Lisa Featherstone reveals the controversies that dogged the campaign to criminalise marital rape in Australia in the 1970s and 1980s in the 16 Days of Activism Against Gender Violence.
From 1976 to 1994, Australian jurisdictions introduced a raft of reforms to sexual assault laws. The new legislations expanded the definitions of rape and other forms of sexual assault, and reconsidered the treatment of victims on the stand. The legislative changes were driven by broader social and sexual shifts of feminism and the sexual revolution, including changing ideas about women’s roles and expanding ideas about sexuality and sexual practice. Most of the reforms were broadly welcomed, and were seen to reflect women’s shifting status within a modern society.
Yet there was one reform that caused substantial controversy: rape in marriage law reform. Though rape in marriage was ultimately criminalised in Australian states and territories, there was significant opposition to the idea that it should be a criminal offence for a husband to sexually assault his wife. Why was this, of all the reforms, so controversial?
The immunity of a husband had a long historical tradition, framed by British common law. The immunity of husbands was established by the eminent judge and jurist Sir Matthew Hale in 1736, in his oft-quoted pronouncement:
A husband cannot be guilty of rape upon his wife for by their mutual matrimonial consent and contract the wife hath given up herself in this kind to her husband which she cannot retract.
What this meant was that marriage was seen as a contract to sex between spouses, no matter how a woman might feel about a particular act of intercourse.
Consent was not part of the equation.
It was – within this framework – legally impossible to rape one’s own wife, in both British and Australian jurisdictions. In cases of more general violence, a woman was technically offered some protection under laws of battery, but a husband could be charged only with physical, and not sexual, assault.
By the mid twentieth century, the rising rates of divorce in Britain and Australia led to a conundrum of marital sex: at what point of a separation would a woman no longer be obliged to perform her wifely sexual duties?
A number of common law rulings in the United Kingdom suggested that a husband could expect sex from a wife even after divorce proceedings had begun, but not after a decree nisi had been granted. These rulings chipped away at a husband’s right to sex, but were not a profound challenge to the idea that a husband had an expectation of sex as a core of the marital contract.
By the 1970s, however, this view was increasingly untenable. The feminist movement claimed that women had a right to bodily autonomy under any circumstance, and fought to provide support and socio-legal protection for women in cases of domestic violence and sexual assault.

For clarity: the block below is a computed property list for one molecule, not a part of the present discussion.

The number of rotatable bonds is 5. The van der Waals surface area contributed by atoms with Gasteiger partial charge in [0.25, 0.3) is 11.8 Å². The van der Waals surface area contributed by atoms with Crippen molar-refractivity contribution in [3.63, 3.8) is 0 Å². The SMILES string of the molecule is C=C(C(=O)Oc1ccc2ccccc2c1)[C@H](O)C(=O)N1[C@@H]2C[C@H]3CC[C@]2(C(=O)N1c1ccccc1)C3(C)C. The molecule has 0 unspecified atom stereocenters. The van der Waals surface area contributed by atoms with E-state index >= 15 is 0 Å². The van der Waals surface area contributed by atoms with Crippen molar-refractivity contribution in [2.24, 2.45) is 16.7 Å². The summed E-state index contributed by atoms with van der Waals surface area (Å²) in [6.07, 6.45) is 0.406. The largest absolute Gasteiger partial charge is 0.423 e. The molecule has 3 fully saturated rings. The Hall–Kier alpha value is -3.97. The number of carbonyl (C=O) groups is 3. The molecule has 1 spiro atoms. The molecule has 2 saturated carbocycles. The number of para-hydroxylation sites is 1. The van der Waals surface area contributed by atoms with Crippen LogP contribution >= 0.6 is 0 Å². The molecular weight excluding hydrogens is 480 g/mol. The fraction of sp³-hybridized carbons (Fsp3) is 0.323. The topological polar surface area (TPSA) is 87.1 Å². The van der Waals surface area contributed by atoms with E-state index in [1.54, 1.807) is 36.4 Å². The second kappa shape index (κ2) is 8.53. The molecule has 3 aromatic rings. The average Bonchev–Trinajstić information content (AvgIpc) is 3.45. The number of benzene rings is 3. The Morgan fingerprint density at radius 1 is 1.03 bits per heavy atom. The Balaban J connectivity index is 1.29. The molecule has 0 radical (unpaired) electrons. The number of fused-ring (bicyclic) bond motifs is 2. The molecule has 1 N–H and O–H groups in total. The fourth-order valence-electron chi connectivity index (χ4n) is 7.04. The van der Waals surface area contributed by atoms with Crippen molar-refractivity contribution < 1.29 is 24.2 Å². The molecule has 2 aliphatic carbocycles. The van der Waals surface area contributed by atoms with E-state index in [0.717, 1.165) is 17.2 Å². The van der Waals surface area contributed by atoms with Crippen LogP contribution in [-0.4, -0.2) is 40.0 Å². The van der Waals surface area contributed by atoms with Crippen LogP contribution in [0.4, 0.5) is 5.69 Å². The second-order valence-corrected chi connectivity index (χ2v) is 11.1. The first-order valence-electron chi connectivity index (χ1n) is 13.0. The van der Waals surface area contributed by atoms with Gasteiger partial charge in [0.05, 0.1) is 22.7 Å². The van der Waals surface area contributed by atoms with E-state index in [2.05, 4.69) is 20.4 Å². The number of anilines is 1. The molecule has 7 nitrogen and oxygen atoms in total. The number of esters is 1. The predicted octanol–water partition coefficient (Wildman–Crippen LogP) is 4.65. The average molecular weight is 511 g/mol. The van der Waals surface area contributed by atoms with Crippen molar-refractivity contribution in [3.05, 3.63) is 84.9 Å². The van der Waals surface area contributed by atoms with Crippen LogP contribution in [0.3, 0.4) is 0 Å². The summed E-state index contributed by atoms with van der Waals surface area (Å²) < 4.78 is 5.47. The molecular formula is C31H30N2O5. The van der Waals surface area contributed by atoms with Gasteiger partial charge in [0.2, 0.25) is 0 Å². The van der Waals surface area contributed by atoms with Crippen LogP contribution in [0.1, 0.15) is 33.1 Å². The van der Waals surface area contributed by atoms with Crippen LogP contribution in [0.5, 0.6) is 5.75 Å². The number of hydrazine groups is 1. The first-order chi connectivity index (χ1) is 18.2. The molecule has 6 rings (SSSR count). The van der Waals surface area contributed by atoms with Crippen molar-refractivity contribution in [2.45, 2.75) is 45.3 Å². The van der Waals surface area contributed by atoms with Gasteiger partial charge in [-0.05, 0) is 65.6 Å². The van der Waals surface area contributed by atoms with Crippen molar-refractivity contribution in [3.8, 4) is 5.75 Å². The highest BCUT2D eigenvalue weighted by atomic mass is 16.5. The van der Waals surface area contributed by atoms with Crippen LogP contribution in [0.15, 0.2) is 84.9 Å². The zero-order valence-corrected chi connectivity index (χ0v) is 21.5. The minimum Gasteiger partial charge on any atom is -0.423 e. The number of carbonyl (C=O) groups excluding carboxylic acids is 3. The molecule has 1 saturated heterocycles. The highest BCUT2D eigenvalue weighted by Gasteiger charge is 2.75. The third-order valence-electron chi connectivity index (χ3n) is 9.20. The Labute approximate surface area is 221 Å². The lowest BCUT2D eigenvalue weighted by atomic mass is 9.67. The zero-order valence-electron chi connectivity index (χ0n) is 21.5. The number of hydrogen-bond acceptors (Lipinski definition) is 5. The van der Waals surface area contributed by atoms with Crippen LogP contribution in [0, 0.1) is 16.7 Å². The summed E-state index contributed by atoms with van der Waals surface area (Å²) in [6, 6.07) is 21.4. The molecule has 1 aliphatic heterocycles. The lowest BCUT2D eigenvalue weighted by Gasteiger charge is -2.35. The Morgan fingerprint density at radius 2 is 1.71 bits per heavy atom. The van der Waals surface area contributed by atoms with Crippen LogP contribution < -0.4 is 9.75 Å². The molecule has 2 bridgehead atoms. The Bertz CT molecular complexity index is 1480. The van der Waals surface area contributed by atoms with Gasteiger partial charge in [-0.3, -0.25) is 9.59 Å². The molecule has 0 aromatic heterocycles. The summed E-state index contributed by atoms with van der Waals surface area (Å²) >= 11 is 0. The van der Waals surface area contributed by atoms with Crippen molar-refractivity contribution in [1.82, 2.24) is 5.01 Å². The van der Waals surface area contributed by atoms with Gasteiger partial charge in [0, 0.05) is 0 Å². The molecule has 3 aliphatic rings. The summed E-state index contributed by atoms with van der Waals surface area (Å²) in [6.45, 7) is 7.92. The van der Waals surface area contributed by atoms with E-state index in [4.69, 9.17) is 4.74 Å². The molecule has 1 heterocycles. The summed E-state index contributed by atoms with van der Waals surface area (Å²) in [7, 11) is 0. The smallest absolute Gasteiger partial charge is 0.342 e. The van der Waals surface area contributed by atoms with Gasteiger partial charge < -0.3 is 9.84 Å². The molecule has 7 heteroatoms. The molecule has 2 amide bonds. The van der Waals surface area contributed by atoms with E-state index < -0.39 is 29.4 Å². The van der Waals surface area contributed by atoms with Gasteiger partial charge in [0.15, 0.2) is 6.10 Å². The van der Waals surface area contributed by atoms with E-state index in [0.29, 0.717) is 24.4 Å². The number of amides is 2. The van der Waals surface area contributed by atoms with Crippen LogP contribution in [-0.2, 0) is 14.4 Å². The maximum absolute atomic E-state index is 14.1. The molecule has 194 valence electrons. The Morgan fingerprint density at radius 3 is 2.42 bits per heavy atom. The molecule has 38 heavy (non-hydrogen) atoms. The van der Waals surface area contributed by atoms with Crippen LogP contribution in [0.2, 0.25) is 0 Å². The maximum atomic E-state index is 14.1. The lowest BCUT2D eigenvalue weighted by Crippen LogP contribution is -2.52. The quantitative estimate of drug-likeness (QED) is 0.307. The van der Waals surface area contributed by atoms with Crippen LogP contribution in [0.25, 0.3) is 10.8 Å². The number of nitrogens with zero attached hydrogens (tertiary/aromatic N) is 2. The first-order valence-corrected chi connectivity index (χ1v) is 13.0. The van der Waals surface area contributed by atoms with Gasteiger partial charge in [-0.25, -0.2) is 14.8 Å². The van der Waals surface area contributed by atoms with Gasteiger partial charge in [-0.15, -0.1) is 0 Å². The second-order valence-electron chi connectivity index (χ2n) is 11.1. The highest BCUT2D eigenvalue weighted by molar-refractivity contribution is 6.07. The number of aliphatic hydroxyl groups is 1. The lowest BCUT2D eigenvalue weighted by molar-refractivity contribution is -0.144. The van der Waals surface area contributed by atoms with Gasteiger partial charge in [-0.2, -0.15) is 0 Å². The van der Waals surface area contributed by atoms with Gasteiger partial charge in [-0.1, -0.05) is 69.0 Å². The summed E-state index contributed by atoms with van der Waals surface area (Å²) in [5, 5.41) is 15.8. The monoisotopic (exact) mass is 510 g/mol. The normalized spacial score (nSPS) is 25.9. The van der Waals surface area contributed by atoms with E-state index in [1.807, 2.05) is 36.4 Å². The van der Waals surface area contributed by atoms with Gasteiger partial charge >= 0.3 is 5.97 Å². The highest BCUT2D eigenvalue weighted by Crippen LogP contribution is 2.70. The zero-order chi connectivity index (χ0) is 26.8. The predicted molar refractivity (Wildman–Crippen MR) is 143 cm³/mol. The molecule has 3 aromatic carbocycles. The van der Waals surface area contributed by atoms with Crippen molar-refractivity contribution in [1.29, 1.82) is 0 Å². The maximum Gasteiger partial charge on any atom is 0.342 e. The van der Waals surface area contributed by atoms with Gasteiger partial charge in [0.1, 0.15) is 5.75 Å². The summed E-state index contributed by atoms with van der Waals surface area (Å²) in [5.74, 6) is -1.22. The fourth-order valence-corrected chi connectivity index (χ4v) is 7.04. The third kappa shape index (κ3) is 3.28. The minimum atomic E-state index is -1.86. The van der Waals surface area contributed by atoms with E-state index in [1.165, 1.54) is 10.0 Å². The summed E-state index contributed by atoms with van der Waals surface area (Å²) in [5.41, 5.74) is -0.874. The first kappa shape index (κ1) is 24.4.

Feminist influences were felt in the press and in government, and in South Australia the progressive Dunstan Labor government commissioned a Special Report, led by Her Honour Justice Roma Mitchell, to investigate sexual assault, including marital rape. The Mitchell Report strongly condemned the idea that a married woman had committed herself to indefinite vaginal (and anal) sex. But the Mitchell Report still did not suggest that the husband should lose his immunity: rather, it suggested that cases of marital sexual violence should be handled through the Family Court.
To the surprise of many, the South Australia government did not take on the Mitchell Report’s moderate reforms: instead, the Labor party attempted to remove immunity – even while the spouses still lived together. As the Attorney-General noted, ‘a woman should have the protection of the criminal law regardless of whether she was married, unmarried, living with the spouse or not’. The South Australian reforms sparked a series of legislative reforms across Australian states.
But criminalising marital rape was far from easy.
Opposition to marital rape law reform came from a wide range of interest groups and individuals, covering a broad cross section of Australian society, including social conservatives, some religious groups, parliamentarians, and conservative women’s groups. But for the majority who opposed criminalisation, at the core of their opposition was the idea that the family home, and in particular the marital bedroom, should not be controlled by the state.
Ultimately, opposition to marital rape law reform took three main forms: the fear of marital breakdown; the ‘vindictive wife’; and the difficulty of proof.
Fears about marital breakdown